Arguably One of the Complexities with the hermeneutical value of studying of traditional meditation treatises is that explanations can bring about expectations from the practitioner, which in turn can bring about difficulties and disappointments. The practitioner might be pre- conditioned in to assumptions from many quarters,yet pre-supposed experiences may not measure up to what is anticipated. However Shear (2006 p260 ) contends that in the field of meditation direct experience is of the essence and it is the insider experience that is most relevant and can bring about profound change and a deeper understanding of the self.
In conclusion research affords a multiplicity of tools to enquire in to meditative, contemplative and mystic experiences which play an integral role within many of the world’s cultures and religions. Investigation considers emic and etic points of view, empirical evidence of language, culture and philology. Although Bronkhorst (1993 p102) suggests that;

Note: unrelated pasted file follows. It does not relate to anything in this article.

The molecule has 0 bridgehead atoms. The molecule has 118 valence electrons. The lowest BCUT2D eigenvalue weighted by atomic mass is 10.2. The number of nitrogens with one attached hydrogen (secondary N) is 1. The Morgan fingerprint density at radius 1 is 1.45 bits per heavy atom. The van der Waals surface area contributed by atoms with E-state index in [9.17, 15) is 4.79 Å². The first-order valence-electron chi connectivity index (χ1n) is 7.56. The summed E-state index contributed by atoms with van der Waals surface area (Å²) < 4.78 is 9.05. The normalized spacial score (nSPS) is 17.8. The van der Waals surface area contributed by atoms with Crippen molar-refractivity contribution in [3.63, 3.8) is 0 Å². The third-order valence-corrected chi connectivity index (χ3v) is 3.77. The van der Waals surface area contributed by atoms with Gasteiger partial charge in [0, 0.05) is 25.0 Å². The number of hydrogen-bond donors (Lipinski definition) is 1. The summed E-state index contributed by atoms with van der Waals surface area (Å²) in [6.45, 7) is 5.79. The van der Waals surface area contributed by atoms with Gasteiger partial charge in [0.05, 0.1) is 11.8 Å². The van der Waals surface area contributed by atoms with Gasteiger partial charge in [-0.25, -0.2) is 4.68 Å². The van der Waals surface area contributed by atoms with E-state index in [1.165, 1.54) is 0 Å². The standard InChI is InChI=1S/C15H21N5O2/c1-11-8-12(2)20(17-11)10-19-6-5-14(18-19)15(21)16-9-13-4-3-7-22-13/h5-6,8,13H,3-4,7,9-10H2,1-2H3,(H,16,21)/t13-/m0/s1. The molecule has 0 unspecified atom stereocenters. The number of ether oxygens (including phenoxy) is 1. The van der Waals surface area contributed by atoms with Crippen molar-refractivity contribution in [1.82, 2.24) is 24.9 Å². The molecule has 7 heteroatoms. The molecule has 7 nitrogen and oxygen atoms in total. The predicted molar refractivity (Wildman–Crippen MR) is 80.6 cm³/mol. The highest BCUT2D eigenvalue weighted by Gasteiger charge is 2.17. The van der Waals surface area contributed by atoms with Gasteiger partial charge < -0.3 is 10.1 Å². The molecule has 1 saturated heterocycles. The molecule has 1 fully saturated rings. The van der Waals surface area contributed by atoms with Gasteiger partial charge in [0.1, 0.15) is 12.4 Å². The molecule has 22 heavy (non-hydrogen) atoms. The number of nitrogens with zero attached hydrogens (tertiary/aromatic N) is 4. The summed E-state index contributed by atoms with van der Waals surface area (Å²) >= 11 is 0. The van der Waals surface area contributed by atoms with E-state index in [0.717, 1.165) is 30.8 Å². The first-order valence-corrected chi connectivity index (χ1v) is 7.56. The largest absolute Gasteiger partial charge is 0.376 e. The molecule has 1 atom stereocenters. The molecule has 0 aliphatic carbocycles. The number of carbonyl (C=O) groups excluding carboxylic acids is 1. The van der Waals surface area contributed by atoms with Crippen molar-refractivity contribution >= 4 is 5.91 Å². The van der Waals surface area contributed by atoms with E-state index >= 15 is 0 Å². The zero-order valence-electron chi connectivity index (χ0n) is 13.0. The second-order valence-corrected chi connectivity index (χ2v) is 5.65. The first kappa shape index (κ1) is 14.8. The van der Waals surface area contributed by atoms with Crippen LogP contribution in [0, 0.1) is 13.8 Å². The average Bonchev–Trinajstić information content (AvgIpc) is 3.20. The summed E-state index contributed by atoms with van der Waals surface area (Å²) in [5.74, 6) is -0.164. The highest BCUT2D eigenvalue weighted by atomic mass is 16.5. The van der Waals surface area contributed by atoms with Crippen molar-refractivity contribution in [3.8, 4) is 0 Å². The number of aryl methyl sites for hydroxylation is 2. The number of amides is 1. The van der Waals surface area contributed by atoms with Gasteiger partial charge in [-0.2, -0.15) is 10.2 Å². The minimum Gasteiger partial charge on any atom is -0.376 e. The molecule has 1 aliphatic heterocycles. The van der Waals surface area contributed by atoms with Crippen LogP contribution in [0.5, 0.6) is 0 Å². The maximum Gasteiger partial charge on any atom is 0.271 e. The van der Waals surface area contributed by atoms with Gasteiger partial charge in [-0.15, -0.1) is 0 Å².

‘for a further understanding of Buddhist meditation philology will probably not be of much help’
Scientific research will no doubt continue to probe deeply to unmask mysteries that prove ineffable it has become evident that religion based on experience is in part beyond academic as study does not always reach in to the truth it studies, or necessarily value inner revelations that are clearly apparent to the practitioner. Hermeneutical phenomenological does however gives another viewpoint, that lived experience has no real need of categorization and gives merit understanding and a valued method of expression to the ineffable human experience.
- Barnard, William (1992), Explaining the Unexplainable: Wayne Proudfoot’s “Religious Experience,”’ Journal of the American Academy of Religion, pp. 231-256.
- Brockmeier, James. (2002), Ineffable Experience, Journal of Consciousness pp. 79-95.
- Bronkhorst, 1993 (Reprint: 2000). Two traditions of ancient India, Second edition: Delhi: Motilal Banarsidass. 1993. p102
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- Radhakrishnan, S (1937) An idealist view of life (1937), The Hibbert Lectures for 1929, Revised 2nd ed. (London: Allen and Unwin.) pp. 89, 90. In Sharf, 1995 The Rhetoric of Experience in the Study of Religion p 273
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- Shear, Jonathon (2006) The Experience of Meditation, Paragon House, Princeton USA. pp Xii, 274.260